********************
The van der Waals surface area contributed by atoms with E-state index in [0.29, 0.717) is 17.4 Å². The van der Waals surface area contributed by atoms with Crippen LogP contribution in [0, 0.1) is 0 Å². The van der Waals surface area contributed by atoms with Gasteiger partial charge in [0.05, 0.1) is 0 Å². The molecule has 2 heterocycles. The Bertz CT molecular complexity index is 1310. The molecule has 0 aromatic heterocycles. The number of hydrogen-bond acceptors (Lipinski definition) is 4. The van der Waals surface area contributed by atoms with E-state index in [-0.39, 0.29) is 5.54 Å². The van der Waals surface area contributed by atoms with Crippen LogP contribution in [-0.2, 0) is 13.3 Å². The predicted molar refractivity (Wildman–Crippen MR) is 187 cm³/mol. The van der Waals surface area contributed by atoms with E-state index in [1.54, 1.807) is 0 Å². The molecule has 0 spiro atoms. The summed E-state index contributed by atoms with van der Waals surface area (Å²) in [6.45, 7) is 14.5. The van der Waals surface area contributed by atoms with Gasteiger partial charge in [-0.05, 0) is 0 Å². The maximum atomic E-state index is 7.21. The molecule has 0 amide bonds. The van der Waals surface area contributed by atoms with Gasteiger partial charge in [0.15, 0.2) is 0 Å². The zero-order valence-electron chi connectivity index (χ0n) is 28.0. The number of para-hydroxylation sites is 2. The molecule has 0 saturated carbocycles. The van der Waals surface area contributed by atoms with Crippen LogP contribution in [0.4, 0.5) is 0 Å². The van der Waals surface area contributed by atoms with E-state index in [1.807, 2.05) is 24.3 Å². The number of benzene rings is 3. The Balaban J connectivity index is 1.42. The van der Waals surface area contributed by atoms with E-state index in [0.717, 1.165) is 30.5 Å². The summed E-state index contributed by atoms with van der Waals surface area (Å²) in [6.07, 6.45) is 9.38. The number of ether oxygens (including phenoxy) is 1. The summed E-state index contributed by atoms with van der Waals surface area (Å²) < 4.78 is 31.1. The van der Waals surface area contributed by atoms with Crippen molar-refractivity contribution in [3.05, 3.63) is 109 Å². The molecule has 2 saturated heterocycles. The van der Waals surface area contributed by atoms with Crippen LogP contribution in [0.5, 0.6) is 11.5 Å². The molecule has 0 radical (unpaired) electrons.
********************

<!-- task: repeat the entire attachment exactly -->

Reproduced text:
The van der Waals surface area contributed by atoms with E-state index in [0.29, 0.717) is 17.4 Å². The van der Waals surface area contributed by atoms with Crippen LogP contribution in [0, 0.1) is 0 Å². The van der Waals surface area contributed by atoms with Gasteiger partial charge in [0.05, 0.1) is 0 Å². The molecule has 2 heterocycles. The Bertz CT molecular complexity index is 1310. The molecule has 0 aromatic heterocycles. The number of hydrogen-bond acceptors (Lipinski definition) is 4. The van der Waals surface area contributed by atoms with E-state index in [-0.39, 0.29) is 5.54 Å². The van der Waals surface area contributed by atoms with Crippen LogP contribution in [-0.2, 0) is 13.3 Å². The predicted molar refractivity (Wildman–Crippen MR) is 187 cm³/mol. The van der Waals surface area contributed by atoms with E-state index in [1.54, 1.807) is 0 Å². The molecule has 0 spiro atoms. The summed E-state index contributed by atoms with van der Waals surface area (Å²) in [6.45, 7) is 14.5. The van der Waals surface area contributed by atoms with Gasteiger partial charge in [-0.05, 0) is 0 Å². The maximum atomic E-state index is 7.21. The molecule has 0 amide bonds. The van der Waals surface area contributed by atoms with Gasteiger partial charge in [0.15, 0.2) is 0 Å². The zero-order valence-electron chi connectivity index (χ0n) is 28.0. The number of para-hydroxylation sites is 2. The molecule has 0 saturated carbocycles. The van der Waals surface area contributed by atoms with Crippen LogP contribution in [0.4, 0.5) is 0 Å². The van der Waals surface area contributed by atoms with E-state index in [1.807, 2.05) is 24.3 Å². The number of benzene rings is 3. The Balaban J connectivity index is 1.42. The van der Waals surface area contributed by atoms with E-state index in [0.717, 1.165) is 30.5 Å². The summed E-state index contributed by atoms with van der Waals surface area (Å²) in [6.07, 6.45) is 9.38. The number of ether oxygens (including phenoxy) is 1. The summed E-state index contributed by atoms with van der Waals surface area (Å²) < 4.78 is 31.1. The van der Waals surface area contributed by atoms with Crippen molar-refractivity contribution in [3.05, 3.63) is 109 Å². The molecule has 2 saturated heterocycles. The van der Waals surface area contributed by atoms with Crippen LogP contribution in [0.5, 0.6) is 11.5 Å². The molecule has 0 radical (unpaired) electrons.